What is the likelihood of being infected with covid-19 if I have 3 of the main symptoms? I'm trying to formulate this as a bayesian statistics problem, would appreciate any suggestions.

For example the symptoms can be fever, muscle ache, diarrhea. This table from a 2020 study shows the percentage of infected patients (total 99) that show a particular symptom

Fever                (83%)
Cough                (82%)
Shortness of breath  (31%)
Muscle ache          (11%)
Confusion            (9%)
Headache             (8%)
Sore throat          (5%)
Rhinorrhoea          (4%)
Chest pain           (2%)
Diarrhoea            (2%)
Nausea and vomiting  (1%)

In other words given a probability $S_i$ for each symptom and showing k number of symptoms, what is the likelihood $P$ that I'm infected? Using $P(A|B) = P(B|A) \cdot P(A) / P(B)$, I think the main formulation is:

$$ P(c19 | [fever, cough, \cdots]) = P(c19 | S_1) \cdot P(c19 | S_2) \cdots P(c19 | S_k) / X $$ Here $X$ combines all $P(B)$ for each symptom, but what is P(B) for each symptom? and do the probabilities simply multiply?

  • 4
    $\begingroup$ Probabilities take values in $(0,1).$ So the more of them you multiply together in your displayed equation the smaller $P(C_{19})$ gets. This seems counter-intuitive. If someone exhibits all of the first four symptoms you list, it seems the probability of Covid-19 should increase. // In order to use Bayes Theorem you'd move from cond'l probabilities such as P(Fever|C-19) and P(Cough|C-19) to the reverse-cond'l P(C-19|List of symp). In order for that to work you need to know the population-wide prevalence P(C-19) and P(Fever|No C-19),....// As stated, this does not seem a good approach. $\endgroup$
    – BruceET
    Aug 3, 2020 at 7:46
  • 4
    $\begingroup$ The given information cannot implied what you want to see. It only provide it does not provide any pairwise or "higher"wise association. $\endgroup$
    – TrungDung
    Aug 3, 2020 at 7:51
  • 1
    $\begingroup$ How are you getting the conditional probabilities $P(s19|S_1)$? Your starting information seems to be $P(S_1|c19)$... $\endgroup$ Aug 3, 2020 at 16:18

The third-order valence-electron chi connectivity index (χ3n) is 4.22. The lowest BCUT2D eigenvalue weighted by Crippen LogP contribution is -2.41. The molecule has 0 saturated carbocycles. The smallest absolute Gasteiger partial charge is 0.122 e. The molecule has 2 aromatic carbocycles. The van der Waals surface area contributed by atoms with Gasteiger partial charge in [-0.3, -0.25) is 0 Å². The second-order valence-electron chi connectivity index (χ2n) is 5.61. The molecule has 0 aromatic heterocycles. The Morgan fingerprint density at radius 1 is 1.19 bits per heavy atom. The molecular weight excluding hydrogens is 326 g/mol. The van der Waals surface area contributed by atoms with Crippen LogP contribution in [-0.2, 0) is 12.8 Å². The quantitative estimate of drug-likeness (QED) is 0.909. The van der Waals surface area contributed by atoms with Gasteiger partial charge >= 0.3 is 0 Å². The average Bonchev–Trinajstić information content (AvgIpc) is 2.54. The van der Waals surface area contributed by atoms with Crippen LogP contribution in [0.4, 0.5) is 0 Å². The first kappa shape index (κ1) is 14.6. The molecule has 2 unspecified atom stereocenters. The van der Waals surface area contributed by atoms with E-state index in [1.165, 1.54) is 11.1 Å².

• $\begingroup$ @BruceET I'm not sure I follow but I'm trying to formulate a simple (maybe naive) question: say a patient shows up at the dr office and shows 3/11 of the symptoms, what are the chances that person has C-19? $\endgroup$
    – 3150
    Aug 3, 2020 at 16:36
  • 1
    $\begingroup$ P(C-19|Fever) depends on the population of people who have a fever and you give no information about them. $\endgroup$
    – BruceET
    Aug 3, 2020 at 16:56

3 Answers 3


You are asking about conditional independence: $S_1 \; {\rm INDEP} \; S_2 \mid C19$. The way you write the joint probability, as a product over the probabilities of each feature - that model assumes conditional independence.

You can check whether this assumption holds by comparing the joint distributions of pairs of input variables, for each of the possible outcomes of $C19$.

  • 5
    $\begingroup$ (+1) A very important point. But note that even pairwise (conditional) independence doesn't imply mutual (conditional) independence: stats.stackexchange.com/q/180708/17230 $\endgroup$ Aug 3, 2020 at 14:33
  • $\begingroup$ @Match Maker EE I'm not sure there's an answer here :) care to rephrase? I realize my question maybe is not as clear, simply it's asking: what are the chances of infection given say 3/11 symptoms $\endgroup$
    – 3150
    Aug 3, 2020 at 16:43
  • 1
    $\begingroup$ @3150: This is (another) reason why your question's unanswerable from the data supplied. Not uncommonly, it's a tell-tale combination of certain symptoms (& the absence of others) that lead to a diagnosis: the assumption of mutual conditional independence in this case would need a justification from medical science. $\endgroup$ Aug 3, 2020 at 18:37